Type 2 diabetes causes a person’s body to lose control of the amount of glucose in the blood. The body doesn’t respond to insulin properly and may not produce enough, causing blood glucose levels to become too high. If blood glucose isn’t controlled properly and stays too high it can lead to a number of problems, including kidney failure, nerve damage, heart disease and stroke.
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Some people with type 2 diabetes may not have any obvious symptoms, and the condition may only be discovered during a routine medical check-up with your GP.
But recognising symptoms of type 2 diabetes when they develop can help in diagnosing the condition and preventing complications.
Diabetes can affect many parts of a person’s body, including their skin,
When diabetes affects the skin it often signals blood glucose levels are too high, and could mean a person has undiagnosed diabetes or pre-diabetes, or needs their treatment for diabetes adjusted.
One sign to look out for on the skin is yellow scaly patches on or around the eyelids, according to the American Academy of Dermatology.
The medical name for this condition is xanthelasma, and this can develop when a person has high fat levels in the blood and can also be a sign of poorly controlled diabetes.
The scaly, yellow fat deposits can also appear on the neck, shoulders and around the underarms.
In some cases, this is due to a genetic tendency to develop xanthelasma alongside high cholesterol.
Conditions that increase the risk of high cholesterol include diabetes, obesity and pregnancy.
Other symptoms of type 2 diabetes
Other symptoms of the condition are listed by the NHS as:
- Peeing more than usual, particularly at night
- Feeling thirsty all the time
- Feeling very tired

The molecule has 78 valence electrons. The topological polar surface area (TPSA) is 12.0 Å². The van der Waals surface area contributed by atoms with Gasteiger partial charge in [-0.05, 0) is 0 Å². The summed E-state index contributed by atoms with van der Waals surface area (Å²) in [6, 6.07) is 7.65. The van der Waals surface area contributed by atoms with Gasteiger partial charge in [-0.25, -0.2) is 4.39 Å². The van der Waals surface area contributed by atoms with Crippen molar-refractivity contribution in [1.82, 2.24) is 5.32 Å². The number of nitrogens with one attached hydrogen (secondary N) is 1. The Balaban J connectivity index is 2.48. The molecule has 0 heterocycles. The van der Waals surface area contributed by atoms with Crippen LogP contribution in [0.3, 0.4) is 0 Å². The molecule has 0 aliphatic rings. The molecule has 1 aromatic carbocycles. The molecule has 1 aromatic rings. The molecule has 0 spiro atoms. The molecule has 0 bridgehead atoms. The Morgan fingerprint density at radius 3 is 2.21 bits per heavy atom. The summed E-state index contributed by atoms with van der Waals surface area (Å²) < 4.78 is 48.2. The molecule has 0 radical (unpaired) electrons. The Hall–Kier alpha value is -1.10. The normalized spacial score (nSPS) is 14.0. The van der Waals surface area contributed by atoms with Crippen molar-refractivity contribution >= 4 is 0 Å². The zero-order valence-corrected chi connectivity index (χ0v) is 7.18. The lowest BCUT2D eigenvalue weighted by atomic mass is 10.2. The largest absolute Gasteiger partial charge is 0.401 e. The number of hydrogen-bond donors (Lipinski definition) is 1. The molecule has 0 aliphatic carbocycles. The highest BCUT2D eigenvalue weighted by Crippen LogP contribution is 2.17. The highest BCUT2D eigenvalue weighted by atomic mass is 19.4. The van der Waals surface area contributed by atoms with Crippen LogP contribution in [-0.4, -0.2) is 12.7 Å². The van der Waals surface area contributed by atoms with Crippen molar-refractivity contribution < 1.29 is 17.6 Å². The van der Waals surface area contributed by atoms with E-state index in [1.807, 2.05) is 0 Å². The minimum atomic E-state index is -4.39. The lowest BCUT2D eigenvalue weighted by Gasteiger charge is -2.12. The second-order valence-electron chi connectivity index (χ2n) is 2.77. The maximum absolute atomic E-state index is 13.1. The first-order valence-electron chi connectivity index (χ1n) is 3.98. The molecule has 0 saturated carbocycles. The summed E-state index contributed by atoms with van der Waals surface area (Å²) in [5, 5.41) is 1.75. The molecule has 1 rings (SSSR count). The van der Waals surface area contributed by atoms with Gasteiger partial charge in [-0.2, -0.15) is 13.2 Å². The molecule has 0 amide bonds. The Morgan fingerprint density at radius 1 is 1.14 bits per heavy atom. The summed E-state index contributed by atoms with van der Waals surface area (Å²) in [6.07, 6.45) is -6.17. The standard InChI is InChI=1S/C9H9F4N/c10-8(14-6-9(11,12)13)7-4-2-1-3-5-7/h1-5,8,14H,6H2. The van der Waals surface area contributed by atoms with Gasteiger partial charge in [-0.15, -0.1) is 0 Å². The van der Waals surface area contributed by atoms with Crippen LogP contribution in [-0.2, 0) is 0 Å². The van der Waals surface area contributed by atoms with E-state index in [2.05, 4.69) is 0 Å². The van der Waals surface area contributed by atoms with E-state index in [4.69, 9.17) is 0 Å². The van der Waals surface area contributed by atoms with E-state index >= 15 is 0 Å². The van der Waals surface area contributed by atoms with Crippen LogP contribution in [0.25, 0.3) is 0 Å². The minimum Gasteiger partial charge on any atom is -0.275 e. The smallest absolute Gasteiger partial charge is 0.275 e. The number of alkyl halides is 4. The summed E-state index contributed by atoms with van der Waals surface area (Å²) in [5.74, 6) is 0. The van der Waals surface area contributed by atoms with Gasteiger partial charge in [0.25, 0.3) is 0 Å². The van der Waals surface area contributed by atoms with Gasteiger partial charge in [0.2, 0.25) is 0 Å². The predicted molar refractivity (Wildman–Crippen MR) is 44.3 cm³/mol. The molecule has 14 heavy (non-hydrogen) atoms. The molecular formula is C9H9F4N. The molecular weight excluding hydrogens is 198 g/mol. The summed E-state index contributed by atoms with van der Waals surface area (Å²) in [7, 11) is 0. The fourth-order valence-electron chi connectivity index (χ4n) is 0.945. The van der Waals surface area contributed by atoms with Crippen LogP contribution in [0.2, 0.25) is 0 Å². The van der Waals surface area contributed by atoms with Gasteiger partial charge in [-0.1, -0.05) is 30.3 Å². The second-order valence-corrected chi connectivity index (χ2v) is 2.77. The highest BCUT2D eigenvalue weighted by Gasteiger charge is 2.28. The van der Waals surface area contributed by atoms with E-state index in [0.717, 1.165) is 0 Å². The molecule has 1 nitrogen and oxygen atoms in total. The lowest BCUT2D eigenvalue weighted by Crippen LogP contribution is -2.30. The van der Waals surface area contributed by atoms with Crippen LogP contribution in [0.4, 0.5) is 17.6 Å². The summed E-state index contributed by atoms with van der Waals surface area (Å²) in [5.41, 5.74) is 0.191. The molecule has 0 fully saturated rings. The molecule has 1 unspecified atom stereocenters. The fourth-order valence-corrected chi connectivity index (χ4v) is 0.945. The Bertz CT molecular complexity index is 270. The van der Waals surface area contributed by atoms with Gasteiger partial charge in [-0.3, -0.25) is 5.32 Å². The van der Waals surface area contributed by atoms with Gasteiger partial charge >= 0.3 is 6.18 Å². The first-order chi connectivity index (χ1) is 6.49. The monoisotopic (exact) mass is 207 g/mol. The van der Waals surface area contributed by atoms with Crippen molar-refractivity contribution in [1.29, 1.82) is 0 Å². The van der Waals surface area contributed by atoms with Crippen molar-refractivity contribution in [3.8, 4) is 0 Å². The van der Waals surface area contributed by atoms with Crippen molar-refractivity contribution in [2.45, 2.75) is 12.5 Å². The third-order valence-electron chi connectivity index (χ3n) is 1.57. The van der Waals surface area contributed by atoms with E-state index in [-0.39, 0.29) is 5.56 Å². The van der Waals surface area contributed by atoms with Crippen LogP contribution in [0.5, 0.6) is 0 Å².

- Losing weight without trying to
- Itching around your penis or vagina, or repeatedly getting thrush
- Cuts or wounds taking longer to heal
- Blurred vision
If you experience the symptoms of type 2 diabetes, see your GP.
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Risk factors for type 2 diabetes
A person is more at risk of developing the condition if they are:
- Over 40 (or 25 for south Asian people)
- Have a close relative with diabetes (such as a parent, brother or sister)
- Overweight or obese
- Of south Asian, Chinese, African Caribbean or black African origin (even if you were born in the UK)
- How to control and prevent type 2 diabetes
Blood glucose levels can be managed through some simple lifestyle changes, such as eating a healthy diet and keeping active.
When it comes to diet, the NHS says: “There’s nothing you cannot eat if you have type 2 diabetes, but you’ll have to limit certain foods.
“You should eat a wide range of foods – including fruit, vegetables and some starchy foods like pasta, keep sugar, fat and salt to a minimum, and eat breakfast, lunch and dinner every day – do not skip meals.”
When it comes to being active, the health body advises: “Physical exercise helps lower your blood sugar level. You should aim for 2.5 hours of activity a week.
“You can be active anywhere as long as what you’re doing gets you out of breath.
“This could be fast walking, climbing stairs, and doing more strenuous housework or gardening.”
Losing weight if you’re overweight is also recommended.
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